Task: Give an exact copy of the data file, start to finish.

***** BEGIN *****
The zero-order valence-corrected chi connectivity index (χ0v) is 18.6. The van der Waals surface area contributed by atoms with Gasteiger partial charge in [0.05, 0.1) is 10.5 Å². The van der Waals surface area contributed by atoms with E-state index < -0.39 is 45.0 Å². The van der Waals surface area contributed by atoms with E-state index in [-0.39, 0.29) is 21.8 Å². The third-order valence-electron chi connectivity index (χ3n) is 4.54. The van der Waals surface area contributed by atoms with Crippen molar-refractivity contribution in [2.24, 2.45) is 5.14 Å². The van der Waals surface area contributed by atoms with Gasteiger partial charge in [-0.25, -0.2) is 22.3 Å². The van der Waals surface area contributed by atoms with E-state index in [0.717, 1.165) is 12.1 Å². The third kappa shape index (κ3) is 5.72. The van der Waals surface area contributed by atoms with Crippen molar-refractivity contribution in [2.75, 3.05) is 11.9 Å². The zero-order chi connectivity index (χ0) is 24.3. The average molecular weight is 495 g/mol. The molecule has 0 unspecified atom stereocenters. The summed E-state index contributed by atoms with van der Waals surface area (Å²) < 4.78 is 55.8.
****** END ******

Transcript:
The zero-order valence-corrected chi connectivity index (χ0v) is 18.6. The van der Waals surface area contributed by atoms with Gasteiger partial charge in [0.05, 0.1) is 10.5 Å². The van der Waals surface area contributed by atoms with E-state index < -0.39 is 45.0 Å². The van der Waals surface area contributed by atoms with E-state index in [-0.39, 0.29) is 21.8 Å². The third-order valence-electron chi connectivity index (χ3n) is 4.54. The van der Waals surface area contributed by atoms with Crippen molar-refractivity contribution in [2.24, 2.45) is 5.14 Å². The van der Waals surface area contributed by atoms with Gasteiger partial charge in [-0.25, -0.2) is 22.3 Å². The van der Waals surface area contributed by atoms with E-state index in [0.717, 1.165) is 12.1 Å². The third kappa shape index (κ3) is 5.72. The van der Waals surface area contributed by atoms with Crippen molar-refractivity contribution in [2.75, 3.05) is 11.9 Å². The zero-order chi connectivity index (χ0) is 24.3. The average molecular weight is 495 g/mol. The molecule has 0 unspecified atom stereocenters. The summed E-state index contributed by atoms with van der Waals surface area (Å²) < 4.78 is 55.8.